Stephen Flint, John Howell, Duncan McIlroy and David Hodgetts
 STRAT Group, Department of Earth Sciences, University of Liverpool,
Liverpool L69 3BX, U.K. (E-mail:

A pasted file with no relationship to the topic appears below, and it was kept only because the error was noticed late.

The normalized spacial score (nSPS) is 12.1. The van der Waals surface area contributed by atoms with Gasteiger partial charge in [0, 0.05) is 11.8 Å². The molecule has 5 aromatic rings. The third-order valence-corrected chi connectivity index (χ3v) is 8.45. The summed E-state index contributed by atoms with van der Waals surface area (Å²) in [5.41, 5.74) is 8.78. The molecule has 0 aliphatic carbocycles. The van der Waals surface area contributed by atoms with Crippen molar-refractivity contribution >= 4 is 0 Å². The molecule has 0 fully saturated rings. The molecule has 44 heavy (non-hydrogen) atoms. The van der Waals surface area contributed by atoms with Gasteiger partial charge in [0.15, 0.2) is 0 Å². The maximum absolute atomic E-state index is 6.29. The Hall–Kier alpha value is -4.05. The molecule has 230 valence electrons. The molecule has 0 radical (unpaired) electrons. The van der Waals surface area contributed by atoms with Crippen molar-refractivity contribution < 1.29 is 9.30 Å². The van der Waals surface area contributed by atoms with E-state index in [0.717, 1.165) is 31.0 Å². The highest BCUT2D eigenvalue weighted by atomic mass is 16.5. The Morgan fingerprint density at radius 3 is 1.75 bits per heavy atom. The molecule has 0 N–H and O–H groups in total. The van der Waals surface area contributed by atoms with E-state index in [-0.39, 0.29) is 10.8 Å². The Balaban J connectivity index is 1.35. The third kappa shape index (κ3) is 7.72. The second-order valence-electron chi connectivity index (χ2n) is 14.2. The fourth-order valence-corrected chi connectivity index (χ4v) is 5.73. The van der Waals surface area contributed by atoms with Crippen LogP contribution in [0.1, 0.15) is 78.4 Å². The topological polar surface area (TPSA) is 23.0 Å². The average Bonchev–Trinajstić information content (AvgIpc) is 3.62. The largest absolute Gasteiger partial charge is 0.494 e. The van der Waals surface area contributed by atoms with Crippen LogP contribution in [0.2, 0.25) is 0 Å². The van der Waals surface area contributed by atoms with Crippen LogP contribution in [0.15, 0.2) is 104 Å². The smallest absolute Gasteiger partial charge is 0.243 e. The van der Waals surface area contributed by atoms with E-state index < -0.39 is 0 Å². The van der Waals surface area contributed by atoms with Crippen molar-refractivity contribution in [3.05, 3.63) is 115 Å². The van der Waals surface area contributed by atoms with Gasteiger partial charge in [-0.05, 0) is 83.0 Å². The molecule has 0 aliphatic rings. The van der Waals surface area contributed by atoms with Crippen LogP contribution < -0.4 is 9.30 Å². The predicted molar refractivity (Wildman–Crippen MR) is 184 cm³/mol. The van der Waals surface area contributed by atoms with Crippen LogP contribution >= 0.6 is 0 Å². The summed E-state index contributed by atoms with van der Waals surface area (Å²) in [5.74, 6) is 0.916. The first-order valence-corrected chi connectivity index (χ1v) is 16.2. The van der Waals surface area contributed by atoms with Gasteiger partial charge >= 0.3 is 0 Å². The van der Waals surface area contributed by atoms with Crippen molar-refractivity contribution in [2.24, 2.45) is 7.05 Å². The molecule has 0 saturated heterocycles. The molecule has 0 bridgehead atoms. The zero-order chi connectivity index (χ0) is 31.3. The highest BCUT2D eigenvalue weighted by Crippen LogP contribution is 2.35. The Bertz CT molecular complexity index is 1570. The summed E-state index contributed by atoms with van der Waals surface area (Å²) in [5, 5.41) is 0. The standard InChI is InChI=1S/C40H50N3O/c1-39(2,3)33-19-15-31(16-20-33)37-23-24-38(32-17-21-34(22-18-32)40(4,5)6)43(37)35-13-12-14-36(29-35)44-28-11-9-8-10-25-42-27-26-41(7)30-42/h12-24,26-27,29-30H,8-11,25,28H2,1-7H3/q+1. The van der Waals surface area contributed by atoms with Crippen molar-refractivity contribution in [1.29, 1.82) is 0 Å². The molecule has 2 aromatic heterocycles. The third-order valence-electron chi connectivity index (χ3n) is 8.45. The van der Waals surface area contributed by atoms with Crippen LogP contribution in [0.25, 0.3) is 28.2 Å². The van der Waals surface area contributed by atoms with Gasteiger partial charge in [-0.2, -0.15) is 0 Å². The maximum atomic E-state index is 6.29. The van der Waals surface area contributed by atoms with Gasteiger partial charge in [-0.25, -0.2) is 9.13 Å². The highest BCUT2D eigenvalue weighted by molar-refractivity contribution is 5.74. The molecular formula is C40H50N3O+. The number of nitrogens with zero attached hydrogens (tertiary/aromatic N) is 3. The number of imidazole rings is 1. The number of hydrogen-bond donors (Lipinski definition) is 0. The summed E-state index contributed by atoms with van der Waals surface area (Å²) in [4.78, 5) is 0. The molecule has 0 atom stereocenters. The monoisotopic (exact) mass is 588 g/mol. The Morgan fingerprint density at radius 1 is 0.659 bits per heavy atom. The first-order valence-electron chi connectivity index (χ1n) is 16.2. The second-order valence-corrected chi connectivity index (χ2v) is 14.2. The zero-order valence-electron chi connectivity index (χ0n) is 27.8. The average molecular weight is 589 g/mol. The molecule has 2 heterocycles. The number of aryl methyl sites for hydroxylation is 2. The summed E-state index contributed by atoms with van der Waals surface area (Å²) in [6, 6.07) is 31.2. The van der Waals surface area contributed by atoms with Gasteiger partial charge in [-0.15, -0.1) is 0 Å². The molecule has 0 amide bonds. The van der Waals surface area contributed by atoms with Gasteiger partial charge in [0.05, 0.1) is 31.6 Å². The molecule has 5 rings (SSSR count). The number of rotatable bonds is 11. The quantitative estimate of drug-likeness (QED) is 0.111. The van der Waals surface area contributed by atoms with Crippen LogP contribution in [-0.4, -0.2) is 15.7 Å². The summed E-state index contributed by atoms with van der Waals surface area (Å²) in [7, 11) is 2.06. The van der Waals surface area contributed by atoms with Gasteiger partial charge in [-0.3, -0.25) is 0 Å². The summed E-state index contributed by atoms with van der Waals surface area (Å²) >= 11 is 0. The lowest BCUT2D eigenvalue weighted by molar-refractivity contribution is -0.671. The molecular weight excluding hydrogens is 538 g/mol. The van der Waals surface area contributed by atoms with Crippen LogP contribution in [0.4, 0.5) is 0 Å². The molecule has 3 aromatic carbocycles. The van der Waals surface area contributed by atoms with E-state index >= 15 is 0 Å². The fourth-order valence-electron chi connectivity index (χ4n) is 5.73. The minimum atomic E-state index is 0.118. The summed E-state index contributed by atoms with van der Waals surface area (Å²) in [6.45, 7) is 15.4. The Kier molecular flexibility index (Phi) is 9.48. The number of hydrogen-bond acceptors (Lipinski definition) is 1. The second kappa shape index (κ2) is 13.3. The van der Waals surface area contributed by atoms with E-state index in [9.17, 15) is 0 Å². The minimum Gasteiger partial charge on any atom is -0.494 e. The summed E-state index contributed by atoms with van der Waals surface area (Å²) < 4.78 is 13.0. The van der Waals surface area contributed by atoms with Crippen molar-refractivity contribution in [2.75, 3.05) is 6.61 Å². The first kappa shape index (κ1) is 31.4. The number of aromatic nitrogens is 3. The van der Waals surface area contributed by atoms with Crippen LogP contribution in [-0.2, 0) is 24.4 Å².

Sequence stratigraphic analysis in high accommodation settings is more difficult than in conventional settings where relatively slow subsidence is convolved with high frequency eustatic sea level fluctuations to produce ‘classical’ sequences, systems tracts and parasequences. Sequence boundaries are marked by subaerial erosion/exposure and tidal facies are restricted to times of early base level rise, usually within incised valleys. By contrast, in high accommodation settings such as extensional and strike-slip basins (common in SE Asia), sequence architecture may be quite different. The interplay of rapid and differential subsidence, complex structural topography and related sediment routing/supply leads to the dominance of aggradational stacking patterns, and suppression of subaerial erosional/exposure unconformities. Sequences thus become asymmetrical and dominated by the base level rise component. Parasequence boundaries may be recognisable only on subtle ichnofabric criteria. Additional effects of structural topography and fault segmentation may include the long-term maintenance of tidal deposition through complete base level cycles, thus reducing bathymetric range of facies. This makes the reliable delineation of key surfaces difficult as basinward and landward facies shifts are therefore suppressed. Syn-sedimentary growth faulting results in either thickening or addition of parasequences in the hangingwalls, resulting in correlation difficulties. Sequence stratigraphic analysis in the high accommodation context requires new rulebases of expected responses to combinations of external variables. The approach is still critically important because facies-related permeability distribution and permeability extremes are related to key surfaces and stratal geometries and can therefore be predicted.

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